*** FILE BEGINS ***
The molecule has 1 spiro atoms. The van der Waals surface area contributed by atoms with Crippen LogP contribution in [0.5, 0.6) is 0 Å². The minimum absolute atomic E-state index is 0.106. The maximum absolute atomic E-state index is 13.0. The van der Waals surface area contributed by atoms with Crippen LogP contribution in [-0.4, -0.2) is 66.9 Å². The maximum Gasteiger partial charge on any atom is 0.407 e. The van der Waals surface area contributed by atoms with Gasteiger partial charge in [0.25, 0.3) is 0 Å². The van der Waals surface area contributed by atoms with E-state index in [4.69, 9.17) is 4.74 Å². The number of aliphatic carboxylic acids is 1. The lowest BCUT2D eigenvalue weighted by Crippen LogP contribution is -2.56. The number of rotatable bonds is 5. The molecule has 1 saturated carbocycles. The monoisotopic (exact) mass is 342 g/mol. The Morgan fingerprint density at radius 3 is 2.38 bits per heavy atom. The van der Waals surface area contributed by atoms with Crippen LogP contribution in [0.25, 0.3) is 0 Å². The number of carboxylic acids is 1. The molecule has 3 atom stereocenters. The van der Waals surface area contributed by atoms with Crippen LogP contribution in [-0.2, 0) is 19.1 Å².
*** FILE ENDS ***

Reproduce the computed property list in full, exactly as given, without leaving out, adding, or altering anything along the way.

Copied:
The molecule has 1 spiro atoms. The van der Waals surface area contributed by atoms with Crippen LogP contribution in [0.5, 0.6) is 0 Å². The minimum absolute atomic E-state index is 0.106. The maximum absolute atomic E-state index is 13.0. The van der Waals surface area contributed by atoms with Crippen LogP contribution in [-0.4, -0.2) is 66.9 Å². The maximum Gasteiger partial charge on any atom is 0.407 e. The van der Waals surface area contributed by atoms with Gasteiger partial charge in [0.25, 0.3) is 0 Å². The van der Waals surface area contributed by atoms with E-state index in [4.69, 9.17) is 4.74 Å². The number of aliphatic carboxylic acids is 1. The lowest BCUT2D eigenvalue weighted by Crippen LogP contribution is -2.56. The number of rotatable bonds is 5. The molecule has 1 saturated carbocycles. The monoisotopic (exact) mass is 342 g/mol. The Morgan fingerprint density at radius 3 is 2.38 bits per heavy atom. The van der Waals surface area contributed by atoms with Crippen LogP contribution in [0.25, 0.3) is 0 Å². The number of carboxylic acids is 1. The molecule has 3 atom stereocenters. The van der Waals surface area contributed by atoms with Crippen LogP contribution in [-0.2, 0) is 19.1 Å².